The Dujail incident resulted in a retributive series of massacres of the local population. In 1983, the Barzani Abductions saw the disappearance of 5,000 men and boys. Yet, it was the Anfal Campaign in 1988 that came to define the true horror and pathological intent of Saddam’s regime. This highly coordinated campaign razed 4000 villages and killed 180,000 Kurds. Such figures would have been considerably higher, were it not for a mass exodus of refugees into neighbouring countries.
The horror of the Anfal Campaign was punctuated by the tactical deployment of chemical weapons. In Halabja, a single attack resulted in the 5,000 deaths and 10,000 injuries categorised as ‘lifelong disabilities’, and where the chemical residue is still present today. It was from this moment in history that Ali Hassan Abd al-Majid earned the ignominious synonym ‘Chemical Ali’.
From these campaigns, mass graves of abducted Kurds are continuously being discovered and excavated across Iraq today – the Iraqi desert is literally littered with Kurdish bodies.
As a result, the Kurds of Iraq have survived the last two decades only due to, though belated in its application, western intervention and sustained protection. Despite the relative security this has provided, for the Kurds this has been two decades of perpetual fear concerning the continuing longevity of that protection. Their very existence balanced upon the collective conscience of international actors – a collective conscience that historically has proven capricious and short-lived.
Considering this, following the 2003 invasion and subsequent fall of Saddam and the Ba’athist party, one would have forgiven the Kurds for immediately abandoning the then crippled Iraqi state. Rather, the Kurdish nation bought into the formation of a new democratic Iraq. Operating from within an implicit framework protecting the Iraqi Presidency for ethnic Kurds, Fouad Massoum recently replaced Jalal Talabani, both members of the Patriotic Union of Kurdistan party, in the first democratic and peaceful transition of executive power in Iraqi history.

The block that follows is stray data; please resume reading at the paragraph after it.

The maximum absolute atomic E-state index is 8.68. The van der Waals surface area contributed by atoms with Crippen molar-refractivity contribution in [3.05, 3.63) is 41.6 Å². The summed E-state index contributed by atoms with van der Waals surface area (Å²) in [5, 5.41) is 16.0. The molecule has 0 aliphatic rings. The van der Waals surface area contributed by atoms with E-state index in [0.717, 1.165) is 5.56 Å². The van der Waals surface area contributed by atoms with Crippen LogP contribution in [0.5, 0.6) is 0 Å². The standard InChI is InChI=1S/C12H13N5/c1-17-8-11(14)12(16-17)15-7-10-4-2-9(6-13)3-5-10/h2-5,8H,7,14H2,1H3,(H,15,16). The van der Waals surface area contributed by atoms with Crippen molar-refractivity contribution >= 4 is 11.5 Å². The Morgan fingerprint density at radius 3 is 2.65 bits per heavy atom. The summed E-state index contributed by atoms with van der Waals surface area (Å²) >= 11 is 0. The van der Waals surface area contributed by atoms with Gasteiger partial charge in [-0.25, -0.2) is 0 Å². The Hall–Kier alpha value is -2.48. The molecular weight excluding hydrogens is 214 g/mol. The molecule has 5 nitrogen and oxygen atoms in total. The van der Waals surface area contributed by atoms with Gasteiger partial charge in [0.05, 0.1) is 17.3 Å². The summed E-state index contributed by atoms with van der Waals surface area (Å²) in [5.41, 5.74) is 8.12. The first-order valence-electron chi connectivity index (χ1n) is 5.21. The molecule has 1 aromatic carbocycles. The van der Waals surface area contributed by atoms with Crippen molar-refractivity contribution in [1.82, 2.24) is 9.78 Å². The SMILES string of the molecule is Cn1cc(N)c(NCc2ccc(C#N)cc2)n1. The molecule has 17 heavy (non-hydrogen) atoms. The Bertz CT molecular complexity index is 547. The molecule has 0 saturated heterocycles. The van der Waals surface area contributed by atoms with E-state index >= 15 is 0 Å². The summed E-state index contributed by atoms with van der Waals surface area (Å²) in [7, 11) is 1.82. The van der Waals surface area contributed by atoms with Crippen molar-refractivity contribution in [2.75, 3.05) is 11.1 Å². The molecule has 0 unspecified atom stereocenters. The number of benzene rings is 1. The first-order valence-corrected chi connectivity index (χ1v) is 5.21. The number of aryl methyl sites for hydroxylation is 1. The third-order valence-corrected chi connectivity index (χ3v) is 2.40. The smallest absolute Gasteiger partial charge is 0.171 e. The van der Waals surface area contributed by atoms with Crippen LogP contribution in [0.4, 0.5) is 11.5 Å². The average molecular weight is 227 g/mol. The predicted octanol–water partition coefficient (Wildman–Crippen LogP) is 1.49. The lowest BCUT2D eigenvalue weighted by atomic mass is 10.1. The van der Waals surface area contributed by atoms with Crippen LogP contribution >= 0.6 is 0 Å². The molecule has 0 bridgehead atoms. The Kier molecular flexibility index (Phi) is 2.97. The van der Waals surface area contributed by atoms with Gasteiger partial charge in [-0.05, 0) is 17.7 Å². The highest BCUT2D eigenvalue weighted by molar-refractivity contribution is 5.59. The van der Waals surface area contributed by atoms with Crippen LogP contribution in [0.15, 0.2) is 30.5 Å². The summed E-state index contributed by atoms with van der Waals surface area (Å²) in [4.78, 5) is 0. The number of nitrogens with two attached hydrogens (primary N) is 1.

This regional attachment to the greater Iraqi state was, at least in part, due to economic considerations. Colloquially known as the ‘Kurdish Jerusalem’, the town of Kirkuk and its two oil fields have long been seen as part the Kurdish nation. However, after it was seized during Saddam’s era, its status in the new Iraq has been open to debate. With ownership status of this asset left intentionally ‘undecided’, Kurdistan reintegrated within the new Iraqi state due to economic necessity.
It is here that the recent rise of the terrorist organisation ‘Islamic State’ and the subsequent collapse of the Iraqi army, has offered Kurdistan an unlikely opportunity for national realisation.
The failure of the Iraqi state to maintain its borders, and provide human security within them, legitimised the humanitarian seizure of Kirkuk by Kurdish forces. By exposing the institutional failures of the new Iraqi state, and by setting the Kurds up as the prime recipients of foreign military armaments, Islamic State has provided the conditions for the reincorporation of Kirkuk into Kurdistan, and as such have supplied the impetus for Kurdish independence.